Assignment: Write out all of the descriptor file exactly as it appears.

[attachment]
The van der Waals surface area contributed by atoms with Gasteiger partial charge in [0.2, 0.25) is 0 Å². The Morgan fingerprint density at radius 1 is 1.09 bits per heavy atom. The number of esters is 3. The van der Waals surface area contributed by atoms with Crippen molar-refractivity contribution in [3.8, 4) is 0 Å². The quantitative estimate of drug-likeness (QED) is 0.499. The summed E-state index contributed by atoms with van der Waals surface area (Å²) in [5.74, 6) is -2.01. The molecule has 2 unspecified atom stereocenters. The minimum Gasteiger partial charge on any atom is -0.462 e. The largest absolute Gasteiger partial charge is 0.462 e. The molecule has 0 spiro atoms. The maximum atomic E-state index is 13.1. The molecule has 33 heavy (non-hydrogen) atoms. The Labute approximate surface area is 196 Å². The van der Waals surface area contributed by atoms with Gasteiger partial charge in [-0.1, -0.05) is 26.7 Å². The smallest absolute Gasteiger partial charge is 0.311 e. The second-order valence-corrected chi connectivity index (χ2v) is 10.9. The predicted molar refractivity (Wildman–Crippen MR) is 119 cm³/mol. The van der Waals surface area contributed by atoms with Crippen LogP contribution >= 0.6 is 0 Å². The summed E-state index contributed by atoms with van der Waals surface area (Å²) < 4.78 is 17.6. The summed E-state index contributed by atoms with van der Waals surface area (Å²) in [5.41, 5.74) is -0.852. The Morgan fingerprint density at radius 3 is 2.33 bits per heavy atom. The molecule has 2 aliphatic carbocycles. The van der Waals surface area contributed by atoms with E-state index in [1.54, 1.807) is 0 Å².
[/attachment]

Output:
The van der Waals surface area contributed by atoms with Gasteiger partial charge in [0.2, 0.25) is 0 Å². The Morgan fingerprint density at radius 1 is 1.09 bits per heavy atom. The number of esters is 3. The van der Waals surface area contributed by atoms with Crippen molar-refractivity contribution in [3.8, 4) is 0 Å². The quantitative estimate of drug-likeness (QED) is 0.499. The summed E-state index contributed by atoms with van der Waals surface area (Å²) in [5.74, 6) is -2.01. The molecule has 2 unspecified atom stereocenters. The minimum Gasteiger partial charge on any atom is -0.462 e. The largest absolute Gasteiger partial charge is 0.462 e. The molecule has 0 spiro atoms. The maximum atomic E-state index is 13.1. The molecule has 33 heavy (non-hydrogen) atoms. The Labute approximate surface area is 196 Å². The van der Waals surface area contributed by atoms with Gasteiger partial charge in [-0.1, -0.05) is 26.7 Å². The smallest absolute Gasteiger partial charge is 0.311 e. The second-order valence-corrected chi connectivity index (χ2v) is 10.9. The predicted molar refractivity (Wildman–Crippen MR) is 119 cm³/mol. The van der Waals surface area contributed by atoms with Crippen LogP contribution >= 0.6 is 0 Å². The summed E-state index contributed by atoms with van der Waals surface area (Å²) < 4.78 is 17.6. The summed E-state index contributed by atoms with van der Waals surface area (Å²) in [5.41, 5.74) is -0.852. The Morgan fingerprint density at radius 3 is 2.33 bits per heavy atom. The molecule has 2 aliphatic carbocycles. The van der Waals surface area contributed by atoms with E-state index in [1.54, 1.807) is 0 Å².